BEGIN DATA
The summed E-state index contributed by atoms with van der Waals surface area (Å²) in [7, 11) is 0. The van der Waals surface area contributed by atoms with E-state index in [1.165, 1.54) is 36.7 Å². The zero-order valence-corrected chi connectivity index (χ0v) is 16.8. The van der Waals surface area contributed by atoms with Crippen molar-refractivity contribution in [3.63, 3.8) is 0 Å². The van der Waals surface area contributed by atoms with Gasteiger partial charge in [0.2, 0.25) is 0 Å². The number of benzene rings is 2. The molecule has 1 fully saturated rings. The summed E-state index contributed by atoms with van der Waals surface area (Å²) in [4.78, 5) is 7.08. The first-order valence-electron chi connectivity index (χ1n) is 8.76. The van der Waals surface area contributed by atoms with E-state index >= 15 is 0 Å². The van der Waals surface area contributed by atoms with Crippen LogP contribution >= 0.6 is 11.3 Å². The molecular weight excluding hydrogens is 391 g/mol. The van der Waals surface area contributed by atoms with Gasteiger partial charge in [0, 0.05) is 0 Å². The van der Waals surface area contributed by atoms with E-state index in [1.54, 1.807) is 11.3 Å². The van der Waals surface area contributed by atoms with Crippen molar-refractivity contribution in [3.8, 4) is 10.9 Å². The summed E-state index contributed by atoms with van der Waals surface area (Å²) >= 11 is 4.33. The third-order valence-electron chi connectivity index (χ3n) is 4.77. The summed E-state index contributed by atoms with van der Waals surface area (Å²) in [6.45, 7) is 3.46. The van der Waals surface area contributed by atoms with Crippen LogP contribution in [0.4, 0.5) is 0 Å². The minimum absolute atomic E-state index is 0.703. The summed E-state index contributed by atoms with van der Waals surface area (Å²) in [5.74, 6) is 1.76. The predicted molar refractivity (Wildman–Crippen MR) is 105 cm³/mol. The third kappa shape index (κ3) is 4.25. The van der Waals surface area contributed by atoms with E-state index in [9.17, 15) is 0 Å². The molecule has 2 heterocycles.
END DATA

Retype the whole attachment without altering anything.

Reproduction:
The summed E-state index contributed by atoms with van der Waals surface area (Å²) in [7, 11) is 0. The van der Waals surface area contributed by atoms with E-state index in [1.165, 1.54) is 36.7 Å². The zero-order valence-corrected chi connectivity index (χ0v) is 16.8. The van der Waals surface area contributed by atoms with Crippen molar-refractivity contribution in [3.63, 3.8) is 0 Å². The van der Waals surface area contributed by atoms with Gasteiger partial charge in [0.2, 0.25) is 0 Å². The number of benzene rings is 2. The molecule has 1 fully saturated rings. The summed E-state index contributed by atoms with van der Waals surface area (Å²) in [4.78, 5) is 7.08. The first-order valence-electron chi connectivity index (χ1n) is 8.76. The van der Waals surface area contributed by atoms with E-state index >= 15 is 0 Å². The van der Waals surface area contributed by atoms with Crippen LogP contribution >= 0.6 is 11.3 Å². The molecular weight excluding hydrogens is 391 g/mol. The van der Waals surface area contributed by atoms with Gasteiger partial charge in [0, 0.05) is 0 Å². The van der Waals surface area contributed by atoms with E-state index in [1.54, 1.807) is 11.3 Å². The van der Waals surface area contributed by atoms with Crippen molar-refractivity contribution in [3.8, 4) is 10.9 Å². The summed E-state index contributed by atoms with van der Waals surface area (Å²) >= 11 is 4.33. The third-order valence-electron chi connectivity index (χ3n) is 4.77. The summed E-state index contributed by atoms with van der Waals surface area (Å²) in [6.45, 7) is 3.46. The van der Waals surface area contributed by atoms with Crippen LogP contribution in [0.4, 0.5) is 0 Å². The minimum absolute atomic E-state index is 0.703. The summed E-state index contributed by atoms with van der Waals surface area (Å²) in [5.74, 6) is 1.76. The predicted molar refractivity (Wildman–Crippen MR) is 105 cm³/mol. The third kappa shape index (κ3) is 4.25. The van der Waals surface area contributed by atoms with E-state index in [9.17, 15) is 0 Å². The molecule has 2 heterocycles.